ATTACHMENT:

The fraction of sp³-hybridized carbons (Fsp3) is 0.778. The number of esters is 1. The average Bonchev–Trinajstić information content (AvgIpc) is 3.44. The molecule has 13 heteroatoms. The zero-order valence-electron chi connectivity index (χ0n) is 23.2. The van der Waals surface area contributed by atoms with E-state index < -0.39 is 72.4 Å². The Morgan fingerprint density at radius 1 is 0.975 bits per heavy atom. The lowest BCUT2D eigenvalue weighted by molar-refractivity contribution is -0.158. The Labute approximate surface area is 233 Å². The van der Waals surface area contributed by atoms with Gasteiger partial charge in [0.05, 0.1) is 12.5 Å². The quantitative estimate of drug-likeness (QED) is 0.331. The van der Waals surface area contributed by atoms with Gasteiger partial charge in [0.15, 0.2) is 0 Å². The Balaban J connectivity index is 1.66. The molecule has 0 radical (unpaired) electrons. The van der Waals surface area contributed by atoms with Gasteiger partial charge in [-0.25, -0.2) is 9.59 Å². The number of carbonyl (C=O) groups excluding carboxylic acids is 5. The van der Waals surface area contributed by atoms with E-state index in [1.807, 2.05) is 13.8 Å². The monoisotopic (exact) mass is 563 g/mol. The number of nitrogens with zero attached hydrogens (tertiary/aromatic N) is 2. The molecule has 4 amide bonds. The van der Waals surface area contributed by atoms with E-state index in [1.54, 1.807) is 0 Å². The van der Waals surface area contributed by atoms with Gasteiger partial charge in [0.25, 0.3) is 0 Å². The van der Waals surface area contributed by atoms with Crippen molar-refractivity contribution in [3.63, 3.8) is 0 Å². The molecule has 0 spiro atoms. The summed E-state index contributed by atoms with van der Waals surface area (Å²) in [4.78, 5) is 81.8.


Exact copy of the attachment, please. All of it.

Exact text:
The fraction of sp³-hybridized carbons (Fsp3) is 0.778. The number of esters is 1. The average Bonchev–Trinajstić information content (AvgIpc) is 3.44. The molecule has 13 heteroatoms. The zero-order valence-electron chi connectivity index (χ0n) is 23.2. The van der Waals surface area contributed by atoms with E-state index < -0.39 is 72.4 Å². The Morgan fingerprint density at radius 1 is 0.975 bits per heavy atom. The lowest BCUT2D eigenvalue weighted by molar-refractivity contribution is -0.158. The Labute approximate surface area is 233 Å². The van der Waals surface area contributed by atoms with Gasteiger partial charge in [0.05, 0.1) is 12.5 Å². The quantitative estimate of drug-likeness (QED) is 0.331. The van der Waals surface area contributed by atoms with Gasteiger partial charge in [0.15, 0.2) is 0 Å². The Balaban J connectivity index is 1.66. The molecule has 0 radical (unpaired) electrons. The van der Waals surface area contributed by atoms with Gasteiger partial charge in [-0.25, -0.2) is 9.59 Å². The number of carbonyl (C=O) groups excluding carboxylic acids is 5. The van der Waals surface area contributed by atoms with E-state index in [1.807, 2.05) is 13.8 Å². The monoisotopic (exact) mass is 563 g/mol. The number of nitrogens with zero attached hydrogens (tertiary/aromatic N) is 2. The molecule has 4 amide bonds. The van der Waals surface area contributed by atoms with E-state index in [1.54, 1.807) is 0 Å². The van der Waals surface area contributed by atoms with Gasteiger partial charge in [0.25, 0.3) is 0 Å². The van der Waals surface area contributed by atoms with Crippen molar-refractivity contribution in [3.63, 3.8) is 0 Å². The molecule has 0 spiro atoms. The summed E-state index contributed by atoms with van der Waals surface area (Å²) in [4.78, 5) is 81.8.